John Grierson

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Grierson, John


Born Apr. 26, 1898, at Deanston. British film director. Graduated from the University of Glasgow.

Grierson headed the motion-picture division of the Empire Marketing Board in 1928; in 1933 he joined the General Post Office. The Fishing Banks of Skye (about fishing for herring in the North Sea), made in 1929, laid the foundations for the British school of documentary films. Grierson considered film primarily as a means for investigating and truthfully reflecting reality. A group of directors (P. Rotha, B. Wright. H. Watt, A. Elton, and E. Anstey) rallied around him to create films that pioneered in cinematic form and realistically depicted the daily work of people from different professions and the difficult living conditions of the poor. Prominent directors such as R. Flaherty (Grierson made the film Industrial Britain with him in 1933). A. Cavalcanti, and J. Ivens joined Grierson’s group. Grierson’s work was greatly influenced by the art and theoretical views of S. M. Eisenstein, V. I. Pudovkin. and D. Vertov. From 1939 to 1946 he worked mainly abroad, promoting active use of the film documentary (especially in Canada). Grierson has been a producer since the 1950’s.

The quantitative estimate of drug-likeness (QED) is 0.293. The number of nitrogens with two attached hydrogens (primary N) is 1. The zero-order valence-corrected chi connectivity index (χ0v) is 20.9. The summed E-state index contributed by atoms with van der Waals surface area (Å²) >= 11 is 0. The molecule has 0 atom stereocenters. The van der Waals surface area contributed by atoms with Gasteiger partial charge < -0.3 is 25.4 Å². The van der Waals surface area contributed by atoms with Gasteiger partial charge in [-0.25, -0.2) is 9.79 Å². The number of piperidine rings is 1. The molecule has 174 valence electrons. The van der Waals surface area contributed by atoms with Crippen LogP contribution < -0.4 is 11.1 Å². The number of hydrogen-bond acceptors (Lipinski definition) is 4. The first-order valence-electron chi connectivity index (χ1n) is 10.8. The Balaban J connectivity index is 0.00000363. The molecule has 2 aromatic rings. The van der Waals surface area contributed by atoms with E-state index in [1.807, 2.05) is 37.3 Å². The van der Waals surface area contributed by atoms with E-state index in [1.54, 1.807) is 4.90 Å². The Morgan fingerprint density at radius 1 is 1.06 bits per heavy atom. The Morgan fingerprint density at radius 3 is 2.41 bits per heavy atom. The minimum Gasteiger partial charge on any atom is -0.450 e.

Trutko, I. “Ot pionerov do ’rasserzhennykh.’” In the collection Kino Velikobritanii. Moscow, 1970. Pages 31–35.
Hardy, F., ed. Grierson on Documentary. London. 1946.
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